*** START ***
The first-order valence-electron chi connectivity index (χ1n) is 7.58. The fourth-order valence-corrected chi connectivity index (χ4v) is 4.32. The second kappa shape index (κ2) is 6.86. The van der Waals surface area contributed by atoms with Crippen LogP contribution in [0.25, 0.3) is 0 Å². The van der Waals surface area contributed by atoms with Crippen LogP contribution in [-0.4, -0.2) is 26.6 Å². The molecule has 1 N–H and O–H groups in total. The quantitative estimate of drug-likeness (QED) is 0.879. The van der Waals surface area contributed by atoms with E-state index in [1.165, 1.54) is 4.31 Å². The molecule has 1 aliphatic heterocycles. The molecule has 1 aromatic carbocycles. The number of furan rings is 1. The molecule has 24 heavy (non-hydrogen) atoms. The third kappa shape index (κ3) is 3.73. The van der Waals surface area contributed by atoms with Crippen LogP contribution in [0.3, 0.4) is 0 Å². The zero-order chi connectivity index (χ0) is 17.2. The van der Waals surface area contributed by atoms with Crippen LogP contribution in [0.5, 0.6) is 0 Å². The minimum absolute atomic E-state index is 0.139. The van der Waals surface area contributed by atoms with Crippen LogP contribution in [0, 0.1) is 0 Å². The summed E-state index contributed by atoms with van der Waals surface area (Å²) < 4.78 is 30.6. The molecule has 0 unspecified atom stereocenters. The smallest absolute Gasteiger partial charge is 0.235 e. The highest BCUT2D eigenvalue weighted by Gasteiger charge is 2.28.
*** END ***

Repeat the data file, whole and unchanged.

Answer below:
The first-order valence-electron chi connectivity index (χ1n) is 7.58. The fourth-order valence-corrected chi connectivity index (χ4v) is 4.32. The second kappa shape index (κ2) is 6.86. The van der Waals surface area contributed by atoms with Crippen LogP contribution in [0.25, 0.3) is 0 Å². The van der Waals surface area contributed by atoms with Crippen LogP contribution in [-0.4, -0.2) is 26.6 Å². The molecule has 1 N–H and O–H groups in total. The quantitative estimate of drug-likeness (QED) is 0.879. The van der Waals surface area contributed by atoms with E-state index in [1.165, 1.54) is 4.31 Å². The molecule has 1 aliphatic heterocycles. The molecule has 1 aromatic carbocycles. The number of furan rings is 1. The molecule has 24 heavy (non-hydrogen) atoms. The third kappa shape index (κ3) is 3.73. The van der Waals surface area contributed by atoms with Crippen LogP contribution in [0.3, 0.4) is 0 Å². The zero-order chi connectivity index (χ0) is 17.2. The van der Waals surface area contributed by atoms with Crippen LogP contribution in [0.5, 0.6) is 0 Å². The minimum absolute atomic E-state index is 0.139. The van der Waals surface area contributed by atoms with Crippen LogP contribution in [0, 0.1) is 0 Å². The summed E-state index contributed by atoms with van der Waals surface area (Å²) < 4.78 is 30.6. The molecule has 0 unspecified atom stereocenters. The smallest absolute Gasteiger partial charge is 0.235 e. The highest BCUT2D eigenvalue weighted by Gasteiger charge is 2.28.